Let me apologize ahead of time; I’m afraid this column may be a tough. Maybe even a sleeper. But the topic is timely and extremely significant so I’m going to do it anyway. Once again, sorry.
This week the Federal Reserve began its well anticipated process of what is called “quantitative tightening,” which is the mechanism the central bank will use to attempt to reduce the supply of money in the economy.
The flip side of this coin, quantitative easing, has been discussed many times in this column previously and is when the Fed creates new money to buy bonds, or as someone cynics call it, “printing money,” although the process no longer involves any actual printing and is done entirely electronically. Quantitative easing is quite popular with investors as it serves to liquify markets and tends to drive interest rates lower and stock markets higher. Which then begs the question, if stocks tend to love quantitative easing, how will they react to quantitative tightening?
First, it’s interesting, and I guess important, to understand how this quantitative tightening actually occurs. The Fed will not go out and procure cash and then take this cash and shred or burn it. It will not reach into anyone's financial accounts and make balances disappear. The Fed holds trillions of dollars in bonds, real bonds, just like the bonds owned by banks, mutual funds and pension funds. The real bond portfolio owned by the Fed has its own maturity schedule and receives interest (coupons) like any other bond portfolio. When the Fed is in quantitative easing mode, the proceeds from maturing bonds and the interest paid by bonds is recirculated into the financial system by purchasing new bonds.
When the Fed is doing quantitative tightening, however, as its bond portfolio receives interest and as bonds mature and return capital the proceeds from these payments are not recirculated, they simply go away. As this money "retires," it ceases to exist, and the overall supply of money is reduced. Less money in existence, theoretically means less money to be used for goods and services, which then also theoretically means the prices on goods and services will go down, or at least not go up as fast, which of course is the definition of inflation, and inflation is public enemy number one right now.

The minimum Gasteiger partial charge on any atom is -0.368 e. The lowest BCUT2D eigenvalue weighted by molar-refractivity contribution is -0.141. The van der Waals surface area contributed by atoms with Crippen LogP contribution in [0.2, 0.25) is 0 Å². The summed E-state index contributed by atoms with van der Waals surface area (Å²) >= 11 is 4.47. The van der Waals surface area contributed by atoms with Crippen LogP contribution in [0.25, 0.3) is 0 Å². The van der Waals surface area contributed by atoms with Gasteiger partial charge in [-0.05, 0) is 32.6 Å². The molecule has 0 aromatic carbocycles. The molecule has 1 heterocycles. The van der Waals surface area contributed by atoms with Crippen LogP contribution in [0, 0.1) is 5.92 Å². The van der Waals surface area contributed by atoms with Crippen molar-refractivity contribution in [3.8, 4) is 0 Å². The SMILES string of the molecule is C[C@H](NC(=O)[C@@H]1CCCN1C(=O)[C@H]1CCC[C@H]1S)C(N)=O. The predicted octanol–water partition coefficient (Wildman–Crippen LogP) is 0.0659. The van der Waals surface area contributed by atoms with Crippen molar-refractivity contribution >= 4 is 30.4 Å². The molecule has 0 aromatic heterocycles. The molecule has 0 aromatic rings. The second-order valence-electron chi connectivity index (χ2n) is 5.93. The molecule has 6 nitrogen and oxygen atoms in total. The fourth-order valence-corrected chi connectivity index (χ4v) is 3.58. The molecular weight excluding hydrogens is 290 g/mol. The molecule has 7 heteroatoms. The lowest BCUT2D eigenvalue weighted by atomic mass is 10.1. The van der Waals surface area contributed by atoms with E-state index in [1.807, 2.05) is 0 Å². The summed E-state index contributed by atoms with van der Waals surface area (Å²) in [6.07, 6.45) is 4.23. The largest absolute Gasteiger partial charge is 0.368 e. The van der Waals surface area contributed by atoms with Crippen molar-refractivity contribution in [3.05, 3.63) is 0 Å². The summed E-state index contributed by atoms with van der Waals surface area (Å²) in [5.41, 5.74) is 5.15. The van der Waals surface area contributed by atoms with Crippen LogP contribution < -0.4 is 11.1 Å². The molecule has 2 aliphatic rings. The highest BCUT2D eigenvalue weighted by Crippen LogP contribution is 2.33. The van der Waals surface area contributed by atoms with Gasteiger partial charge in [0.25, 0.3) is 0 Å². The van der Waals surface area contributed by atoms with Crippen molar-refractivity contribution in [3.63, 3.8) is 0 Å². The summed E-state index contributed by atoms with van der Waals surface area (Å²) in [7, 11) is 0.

The Fed’s plan at this point is to “retire” $47.5 billion per month for the next three months, and then increase the pace of reduction to $95 billion until the overall supply of money returns to roughly pre-COVID levels or inflation is tamed, or both.
This process of tightening actually began in 2017, but was considerably interrupted by the economic policies related to COVID, and the process must now attempt to pick up where it started, only after increasing the size of its bond portfolio by over 100% since March 2020, the job at hand is now much larger in scope.
So, what does all this wonky econo-speak really mean for the rest of us? Well, the Fed must slow down the rate of inflation. Price increases at the current pace, aka inflation, have the capacity to undermine confidence in the entire economic and financial system, and when inflation stays high for too long, bad things can happen.
The primary tools in the Fed’s toolbox — interest rates, and now quantitative tightening — are designed to shrink the overall pool of money, which is likely to have a host of perhaps intended consequences. One of which should be expected to be lower asset prices, with assets in this case being stock prices and real estate values.
It’s a little tough to think about, but when a stock price goes down, or a home loses value, the owner of these assets has less money. Does this mean, however, that someone else gained the money that was lost? Not really, the price went down, the money is simply gone and no one “got it.” In a very real way, policies that result in lower asset prices are an extremely effective tool of reducing the overall money supply in an economy.
While it could be argued that lower interest rates are only indirectly targeted at lower asset prices, it's harder to make that case about quantitative tightening. In order to address inflation, the Fed needs less money in the economy. Starting this week, the writing is on the wall, as every investor has at some point heard, “don’t fight the Fed.”
The opinions voiced in this material are for general information only and are not intended to provide specific advice or recommendations for any individual. Stock investing includes risks, including fluctuating prices and loss of principal. Marc Ruiz is a wealth advisor and partner with Oak Partners and registered representative of LPL Financial. Contact Marc at firstname.lastname@example.org. Securities offered through LPL Financial, member FINRA/SIPC.